Montgomery County and Prince George’s County will remain in coronavirus reopening phase one as other parts of Maryland advance to phase two, their county executives say.
The two counties outside D.C., which have been hardest hit by the virus, entered phase one on Monday. It’s not safe yet to reopen more businesses, the leaders said Wednesday night.
“After just beginning an incremental phase one this past Monday, Prince George’s is not yet ready to move to phase two. Our medical professionals need more time to track the data and ensure our trends continue to decline. We will rely on science and data to determine when it is safe to move to phase two,” County Executive Angela Alsobrooks said in a statement.
Montgomery County Executive Marc Elrich released similar information, saying “We must be prudent in our decisions.”
“Montgomery County has the state’s second highest number of cases, that is why we will continue to follow the data and science to ensure that our residents, visitors, and businesses are safe and we slow the spread of COVID-19 in our County and the region,” he said on Twitter late Wednesday.
Charles County and Frederick County will move to phase two, leaders said Thursday.
Maryland can move to phase two starting Friday at 5 p.m., Gov. Larry Hogan announced at a news conference Wednesday afternoon. Local officials have flexibility to follow the state’s reopening plan or maintain stricter limits on businesses.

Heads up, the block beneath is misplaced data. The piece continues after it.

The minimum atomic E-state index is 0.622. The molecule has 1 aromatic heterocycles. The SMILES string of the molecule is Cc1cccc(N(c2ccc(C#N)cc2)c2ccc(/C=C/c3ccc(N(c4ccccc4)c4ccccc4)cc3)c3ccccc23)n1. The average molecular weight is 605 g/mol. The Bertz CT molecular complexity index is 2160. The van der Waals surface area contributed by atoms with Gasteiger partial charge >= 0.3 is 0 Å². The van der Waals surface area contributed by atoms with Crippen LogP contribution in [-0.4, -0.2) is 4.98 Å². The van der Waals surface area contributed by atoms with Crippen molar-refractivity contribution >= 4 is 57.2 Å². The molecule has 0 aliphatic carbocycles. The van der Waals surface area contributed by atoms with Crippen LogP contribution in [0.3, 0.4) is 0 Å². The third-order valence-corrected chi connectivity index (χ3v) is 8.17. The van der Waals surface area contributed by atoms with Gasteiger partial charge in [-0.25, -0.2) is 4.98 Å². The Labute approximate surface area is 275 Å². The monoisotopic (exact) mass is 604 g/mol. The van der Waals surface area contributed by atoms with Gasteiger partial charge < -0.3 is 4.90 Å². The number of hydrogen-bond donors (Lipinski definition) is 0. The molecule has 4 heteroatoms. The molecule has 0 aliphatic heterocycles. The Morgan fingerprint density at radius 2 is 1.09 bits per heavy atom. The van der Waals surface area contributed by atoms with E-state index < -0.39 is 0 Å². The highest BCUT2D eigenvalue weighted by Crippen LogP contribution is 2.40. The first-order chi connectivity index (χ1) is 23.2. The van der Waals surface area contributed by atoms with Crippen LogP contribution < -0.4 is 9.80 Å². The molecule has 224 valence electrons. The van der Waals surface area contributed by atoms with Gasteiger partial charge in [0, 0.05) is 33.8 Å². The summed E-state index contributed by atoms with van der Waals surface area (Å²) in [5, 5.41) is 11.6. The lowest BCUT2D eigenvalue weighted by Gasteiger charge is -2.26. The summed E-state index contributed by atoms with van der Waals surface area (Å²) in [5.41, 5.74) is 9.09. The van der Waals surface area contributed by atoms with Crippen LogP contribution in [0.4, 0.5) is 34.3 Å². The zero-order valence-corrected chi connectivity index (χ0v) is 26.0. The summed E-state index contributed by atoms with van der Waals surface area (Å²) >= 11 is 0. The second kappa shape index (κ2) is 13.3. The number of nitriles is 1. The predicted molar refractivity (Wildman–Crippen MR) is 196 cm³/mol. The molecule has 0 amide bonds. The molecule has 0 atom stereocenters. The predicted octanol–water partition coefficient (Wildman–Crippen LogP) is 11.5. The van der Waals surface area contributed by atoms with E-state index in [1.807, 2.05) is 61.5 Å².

Nonessential businesses will be able to reopen. Personal services such as nail salons and tanning salons can reopen with 50% capacity and by appointment only.
Everyone still must wear masks in indoor public areas and continue to practice social distancing.
An expanded list of non-essential businesses, including offices, retail, warehouses, auto dealerships, financial institutions, construction businesses and tech firms will be able to reopen. The continued use of masks, screens, hand washing, staggering shifts and social distancing are encouraged.
“Just because Marylanders can return to the office, doesn’t mean they should. And employees who can telework should continue to teleworking whenever possible,” Hogan said.
Starting Monday, June 8, state government will begin returning to normal operations, with phased reopenings and safety precautions in place.
Transit schedules and childcare services will also begin to gradually expand over the coming weeks.
The decision to move to phase two comes as coronavirus metrics show signs of leveling.
Maryland’s coronavirus positivity rate is now at 9.5%, down nearly 65% since its peak of 26.2% on April 17.
As of Wednesday, Maryland has been below the 15% positivity mark for 14 straight days. The number of patients in intensive care has continued to plateau, reaching its lowest level since April 17.
Hogan announced the opening of a new testing lab, in partnership with the University of Maryland Baltimore School of Medicine’s Institute for Genome Sciences. The lab is operational and processing tests ahead of schedule.
Demand for COVID-19 tests is expected to spike because of an expected second wave of infections and the eventual onset of the flu season.
Hogan encouraged all those who are protesting racial injustice and the killing of George Floyd to take advantage of the free coronavirus testing Maryland offers, and to be mindful of safety when interacting with elderly or other at-risk family members.